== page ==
This series stands where everyone thought it would be—the Milwaukee Bucks in a 2-0 hole to LeBron James and the Miami Heat—but that's the way a playoff series is supposed to run. Every team must win their games at home, and now Milwaukee comes up to bat.
If there's a silver lining for the Bucks heading into Game 3, it's that the Heat let them hang around for a bit longer before taking control of Game 2. The score was a 68-65 heading into the fourth quarter, but Miami led by 10 points less than 90 seconds later.
Tim Reynolds @ByTimReynolds
Put the Heat win total another way: They're 39-2 in their last 41 games. Bucks are 38-46 all season.2013-4-24 13:24:17
Milwaukee must win at least one home game to extend the series and head back to South Beach. While there's reason to believe they can do so, and perhaps even defend home court outright in both games, they face a tremendous uphill battle where execution must be perfect.
Game 3 Time: Thursday, April 25, 7:00 p.m. ET
Where: BMO Harris Bradley Center, Milwaukee, WI
Series Record: 2-0 Heat
Game 3 Key Storyline: Consistency
During Game 2, the Bucks probably felt like a dorky guy on a date with the girl who's way, way out of his league. Everything is going swimmingly until the cameramen emerge from their hiding places to reveal you've been punked.
The Bucks should have known they were getting clowned from the first possession of the fourth quarter.
Leading by just three points, the Heat had the following sequence: Chris Andersen missed shot, LeBron offensive rebound, LeBron missed shot, Andersen offensive rebound, Andersen missed shot, Andersen offensive rebound, Andersen makes two point shot, fouled by Mike Dunleavy, Andersen makes free throw.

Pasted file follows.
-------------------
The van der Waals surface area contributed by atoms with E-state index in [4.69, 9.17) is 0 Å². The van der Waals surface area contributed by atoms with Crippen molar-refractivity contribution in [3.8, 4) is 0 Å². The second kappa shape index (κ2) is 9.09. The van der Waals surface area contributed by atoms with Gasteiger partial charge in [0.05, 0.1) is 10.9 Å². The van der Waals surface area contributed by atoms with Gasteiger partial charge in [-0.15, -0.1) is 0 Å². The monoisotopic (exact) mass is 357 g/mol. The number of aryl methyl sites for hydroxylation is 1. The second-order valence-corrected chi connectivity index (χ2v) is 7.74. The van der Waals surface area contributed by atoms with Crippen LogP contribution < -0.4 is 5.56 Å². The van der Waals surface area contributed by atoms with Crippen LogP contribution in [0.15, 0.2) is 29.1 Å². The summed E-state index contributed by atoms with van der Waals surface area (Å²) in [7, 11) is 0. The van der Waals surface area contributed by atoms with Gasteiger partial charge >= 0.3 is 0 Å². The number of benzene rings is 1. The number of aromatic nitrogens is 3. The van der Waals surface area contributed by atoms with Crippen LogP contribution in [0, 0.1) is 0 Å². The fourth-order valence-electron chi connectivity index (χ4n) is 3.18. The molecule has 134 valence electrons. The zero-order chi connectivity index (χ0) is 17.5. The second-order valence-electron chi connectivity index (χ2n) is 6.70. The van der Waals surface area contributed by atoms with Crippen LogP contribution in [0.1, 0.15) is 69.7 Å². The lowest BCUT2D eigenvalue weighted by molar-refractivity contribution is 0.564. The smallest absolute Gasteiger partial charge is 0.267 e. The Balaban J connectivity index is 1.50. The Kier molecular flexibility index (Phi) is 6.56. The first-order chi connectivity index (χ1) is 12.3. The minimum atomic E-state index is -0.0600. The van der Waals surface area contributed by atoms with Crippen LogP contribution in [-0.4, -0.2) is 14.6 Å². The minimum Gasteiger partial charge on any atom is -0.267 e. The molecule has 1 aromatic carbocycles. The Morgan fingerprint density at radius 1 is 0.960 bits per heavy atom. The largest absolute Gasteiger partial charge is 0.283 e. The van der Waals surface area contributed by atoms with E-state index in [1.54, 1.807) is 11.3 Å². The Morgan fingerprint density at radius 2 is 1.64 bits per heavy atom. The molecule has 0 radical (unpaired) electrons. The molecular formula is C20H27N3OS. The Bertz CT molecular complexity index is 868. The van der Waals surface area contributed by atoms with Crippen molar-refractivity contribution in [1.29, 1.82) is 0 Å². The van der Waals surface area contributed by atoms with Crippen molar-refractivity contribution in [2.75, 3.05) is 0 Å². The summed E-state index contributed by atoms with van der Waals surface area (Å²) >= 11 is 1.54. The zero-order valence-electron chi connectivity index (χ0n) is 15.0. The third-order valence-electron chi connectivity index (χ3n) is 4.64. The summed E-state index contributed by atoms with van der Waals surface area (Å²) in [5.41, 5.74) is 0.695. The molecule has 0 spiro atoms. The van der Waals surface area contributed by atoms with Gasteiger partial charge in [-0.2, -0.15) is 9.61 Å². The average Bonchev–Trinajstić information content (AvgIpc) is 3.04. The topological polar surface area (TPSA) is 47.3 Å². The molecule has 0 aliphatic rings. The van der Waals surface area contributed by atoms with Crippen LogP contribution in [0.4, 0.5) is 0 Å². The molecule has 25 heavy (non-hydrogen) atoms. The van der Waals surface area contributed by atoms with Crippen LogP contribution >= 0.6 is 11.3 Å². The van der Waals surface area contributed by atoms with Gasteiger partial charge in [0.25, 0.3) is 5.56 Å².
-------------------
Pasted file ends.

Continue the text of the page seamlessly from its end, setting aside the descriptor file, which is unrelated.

It just wasn't Milwaukee's night. The key for them will be combining the things they did well from Game 1 with their successes from Game 2, and getting past the Heat will require a near flawless performance.
On Sunday, Monta Ellis and Brandon Jennings totaled 48 points while no other Bucks player managed more than six. On Tuesday, Ersan Ilyasova and Larry Sanders totaled 35 points, while Mike Dunleavy added 16 points, six boards and five assists off the bench. Great news for the Bucks offense!
Ethan J. Skolnick @EthanJSkolnick
Ellis and Jennings: a combined 0-for-5 and the Bucks are down just 40-39. Not really a coincidence. Others involved.2013-4-24 00:30:54
But Ellis and Jennings went M.I.A., managing only 15 points on 5-of-22 shooting (0-of-10 from downtown) and torpedoing the Bucks' chance at an upset. If Milwaukee can put it all together, they will be able to win at least one home game and avoid a sweep, for what that's worth.
Series Star So Far
Dwyane Wade has been doing his best LeBron James impersonation so far, and it's hard to tell which is which.
When LeBron posted a ridiculous 9-of-11 shooting performance for 27 points in Game 1 (plus 10 boards and eight dimes!), it was easy to overlook D-Wade's versatile night: 16 points, five boards, five assists, two steals, a block and a team-high plus-26 rating, which was 10 points better than any of his teammates.
Flash didn't let up in Game 2, dropping 21 points, seven rebounds, three dimes and two steals. While LeBron has posted superior numbers, Miami needs Wade to play at a high level as well. He's proven to be somewhat fragile in the past and rested his balky knee for most of the regular season's final month.
Obviously, Wade's knee recuperated significantly while he sat out, and the Heat are clicking on all cylinders.
Projected Starting Lineups
Milwaukee: Monta Ellis, PG; Brandon Jennings, SG; Ersan Ilyasova, SF; Luc Richard Mbah a Moute, PF; Larry Sanders, C